My husband Ben and I were married five months to the day after our college graduation. We moved into a condominium with red and blue carpet and all the wallpaper in the world. Bit by bit we scraped and sanded, primed and painted until it started to feel like home. It started as kind of a little dump…and then it was less of a dump and we were so excited to begin living adult lives in our not-a-dump home. So we did what felt like the adult thing to do, buy stuff to fill our little house.
We didn’t know anything about anything. The first time my husband used the dishwasher (he’d washed dishes by hand at his parents and in college), he used liquid dish soap and completely flooded our little kitchen with bubbles. Me? I remember having friends over and making a cake that was so hard that I could solidly knock on it with my fist…and I still served it!
We had so much to learn about daily living. We didn’t know what we were doing, and we didn’t know what we needed, so we unwittingly started trying to recreate our parents’ homes. We received a bunch of coffee makers as wedding gifts, so even though we didn’t drink coffee, we set one up in the kitchen and put the others in a spare room. We tried to build a middle-age life with 23 year-old brains and budgets.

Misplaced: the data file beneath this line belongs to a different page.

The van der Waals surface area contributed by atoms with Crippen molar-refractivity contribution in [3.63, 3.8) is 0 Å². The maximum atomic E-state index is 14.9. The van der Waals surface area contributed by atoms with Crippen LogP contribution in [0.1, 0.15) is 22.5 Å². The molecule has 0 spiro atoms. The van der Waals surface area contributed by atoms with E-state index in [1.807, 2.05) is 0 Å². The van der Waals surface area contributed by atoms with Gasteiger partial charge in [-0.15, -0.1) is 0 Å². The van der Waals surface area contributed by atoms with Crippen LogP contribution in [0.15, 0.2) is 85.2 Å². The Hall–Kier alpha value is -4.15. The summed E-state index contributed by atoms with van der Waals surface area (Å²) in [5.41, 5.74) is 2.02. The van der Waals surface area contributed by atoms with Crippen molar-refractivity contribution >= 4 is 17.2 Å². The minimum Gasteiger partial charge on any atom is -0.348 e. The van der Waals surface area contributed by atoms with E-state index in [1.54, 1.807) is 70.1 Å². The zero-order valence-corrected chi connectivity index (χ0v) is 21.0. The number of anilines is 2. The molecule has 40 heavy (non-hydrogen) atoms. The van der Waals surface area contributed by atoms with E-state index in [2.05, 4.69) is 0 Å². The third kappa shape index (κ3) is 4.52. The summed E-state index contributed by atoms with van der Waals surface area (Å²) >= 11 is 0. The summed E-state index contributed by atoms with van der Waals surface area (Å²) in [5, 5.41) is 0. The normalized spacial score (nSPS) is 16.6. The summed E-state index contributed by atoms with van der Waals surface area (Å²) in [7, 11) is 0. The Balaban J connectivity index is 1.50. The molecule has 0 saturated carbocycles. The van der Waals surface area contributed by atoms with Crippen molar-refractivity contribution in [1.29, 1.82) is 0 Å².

Not surprisingly, it didn’t work out. Stuff piled up that we couldn’t manage. Wedding gifts that we’d never used but couldn’t return. Clothes we’d never wear again. Textbooks. Half-realized crafts and DIY projects. I was teaching at the time so I thought just about anything had the potential to come in handy for a future lesson plan – but until that mythical lesson came, all that potential lived in bins. Plus, Ben is…let’s call it sentimental. Every notebook from college. Comic books. So. Many. Baseball cards. Shrinky dinks of Optimus Prime. A disembodied ALF head. You get it.
We shoved it all in a spare room and closed the door.
We moved into a bigger house – with a basement and room to move all the stuff we didn’t want to see. We did some purging here and there. We started making regular donations. But nothing in us fundamentally changed until Ben (rather suddenly) got a job out of state. I was on maternity leave with our second son. Trying to pack up the house while taking care of an infant and three year old while Ben was at work almost broke me. Maybe the exhaustion of parenthood paired with the task of packing up an entire house crystallized the insanity of the situation for me. To have these things, put them in boxes, drive them across the country so they could sit in a new place made me question what I could live without.